According to the MTA, Phase 1 of the Second Avenue Subway — an extension of the Q train up to 96th Street — is slated to begin this December, while Phase 2 is being fast-tracked by MTA officials, who are have been trying to secure funding for it.
While the subway has been under construction, traffic and scaffolding along the avenue has been a constant fixture. Once that is gone, the benefit for retailers who have been hidden will add another layer to the real estate scene.
And developers are paying attention, too.
Daniel Minkowitz, head of Mink Development, is building a luxury condo building on East 96th Street and Second Avenue. His firm purchased the site, previously a parking garage, in 2014, for $24 million. They are knocking down the parking garage to construct a 75,000 s/f property that will have 48 units.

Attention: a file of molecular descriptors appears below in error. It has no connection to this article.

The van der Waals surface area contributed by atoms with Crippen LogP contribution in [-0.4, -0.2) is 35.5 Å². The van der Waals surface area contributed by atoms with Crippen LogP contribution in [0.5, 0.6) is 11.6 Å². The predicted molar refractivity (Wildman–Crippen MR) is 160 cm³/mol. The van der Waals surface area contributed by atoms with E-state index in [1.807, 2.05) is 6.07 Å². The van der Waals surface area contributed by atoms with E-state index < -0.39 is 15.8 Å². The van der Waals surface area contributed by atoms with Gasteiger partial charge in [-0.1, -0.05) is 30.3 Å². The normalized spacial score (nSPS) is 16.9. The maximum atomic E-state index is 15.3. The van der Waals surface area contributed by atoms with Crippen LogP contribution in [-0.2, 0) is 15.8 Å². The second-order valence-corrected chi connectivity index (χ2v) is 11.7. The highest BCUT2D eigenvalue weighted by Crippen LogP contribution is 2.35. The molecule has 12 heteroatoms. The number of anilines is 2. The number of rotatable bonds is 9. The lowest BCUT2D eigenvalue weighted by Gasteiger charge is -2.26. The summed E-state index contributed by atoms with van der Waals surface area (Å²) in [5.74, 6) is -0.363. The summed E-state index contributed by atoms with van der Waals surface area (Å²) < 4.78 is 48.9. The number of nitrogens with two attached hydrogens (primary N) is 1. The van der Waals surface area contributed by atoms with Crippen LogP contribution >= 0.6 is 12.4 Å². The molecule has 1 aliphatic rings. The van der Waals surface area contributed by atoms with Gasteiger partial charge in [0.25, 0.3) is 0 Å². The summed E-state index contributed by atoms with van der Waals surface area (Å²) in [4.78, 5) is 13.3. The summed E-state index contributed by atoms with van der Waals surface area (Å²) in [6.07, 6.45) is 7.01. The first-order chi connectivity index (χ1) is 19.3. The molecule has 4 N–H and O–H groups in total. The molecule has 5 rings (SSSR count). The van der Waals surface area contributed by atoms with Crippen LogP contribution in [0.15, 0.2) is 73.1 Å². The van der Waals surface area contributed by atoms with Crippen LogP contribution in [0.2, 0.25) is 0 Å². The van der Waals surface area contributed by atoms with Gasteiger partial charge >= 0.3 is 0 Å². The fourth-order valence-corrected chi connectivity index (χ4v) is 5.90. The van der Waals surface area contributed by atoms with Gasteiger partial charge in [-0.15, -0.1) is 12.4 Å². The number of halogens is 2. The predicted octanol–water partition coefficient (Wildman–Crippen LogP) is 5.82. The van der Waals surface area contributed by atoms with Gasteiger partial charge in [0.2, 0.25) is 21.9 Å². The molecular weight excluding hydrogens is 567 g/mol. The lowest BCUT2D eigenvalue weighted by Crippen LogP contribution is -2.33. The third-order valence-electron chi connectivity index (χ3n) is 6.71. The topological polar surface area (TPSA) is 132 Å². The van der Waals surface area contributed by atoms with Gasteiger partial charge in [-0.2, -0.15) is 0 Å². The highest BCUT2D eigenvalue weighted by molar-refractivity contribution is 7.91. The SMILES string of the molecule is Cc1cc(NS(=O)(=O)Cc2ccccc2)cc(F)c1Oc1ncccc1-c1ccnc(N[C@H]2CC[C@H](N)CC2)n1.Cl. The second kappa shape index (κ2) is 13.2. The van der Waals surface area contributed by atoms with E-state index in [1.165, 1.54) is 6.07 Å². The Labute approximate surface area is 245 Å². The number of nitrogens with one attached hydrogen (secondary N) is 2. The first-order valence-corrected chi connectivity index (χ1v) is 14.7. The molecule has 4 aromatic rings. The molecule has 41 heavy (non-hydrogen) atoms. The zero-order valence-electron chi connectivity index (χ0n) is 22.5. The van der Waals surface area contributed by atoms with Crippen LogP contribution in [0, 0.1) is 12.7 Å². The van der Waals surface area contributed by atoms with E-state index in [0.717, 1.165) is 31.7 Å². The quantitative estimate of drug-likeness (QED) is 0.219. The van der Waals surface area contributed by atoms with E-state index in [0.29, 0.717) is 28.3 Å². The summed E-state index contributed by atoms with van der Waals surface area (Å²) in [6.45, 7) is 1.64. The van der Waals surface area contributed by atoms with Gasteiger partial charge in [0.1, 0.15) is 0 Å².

“This project fills a huge gap in an underserved market with affordable luxury,” said Minkowitz in a statement. “We had vision. The Second Avenue subway is now becoming a reality and the low price we purchased the land for, in retrospect, now makes it a phenomenal deal.”
Julie Park, an agent with Level Group, has lived on the Upper East Side for more than 15 years. She lives at the Saratoga, a condo building at 75th Street and First Avenue, and has had a front row seat to the changes in the neighborhood.
She first moved there in 2000, and the Second Avenue construction began at the same time she moved from a career in banking to one in residential real estate.
“It was at the height of the downturn, unfortunately, when they started the construction,” she told Broker’s Weekly. “It seemed that amid all the blasting and dust, I couldn’t give away an apartment along 2nd Avenue.”
She recalled a friend at the time who had to chop the price of her home almost 30 percent to unload it, and lost money in the deal.
“Now, anything in that same area is seeing premium built into the price, especially closer to the main hubs of transit,” said Park.
She’s seen prices accelerate rapidly in the past year — including the price of one bedrooms, which went from averaging in the mid-$700,000’s, to averaging in at $900,000.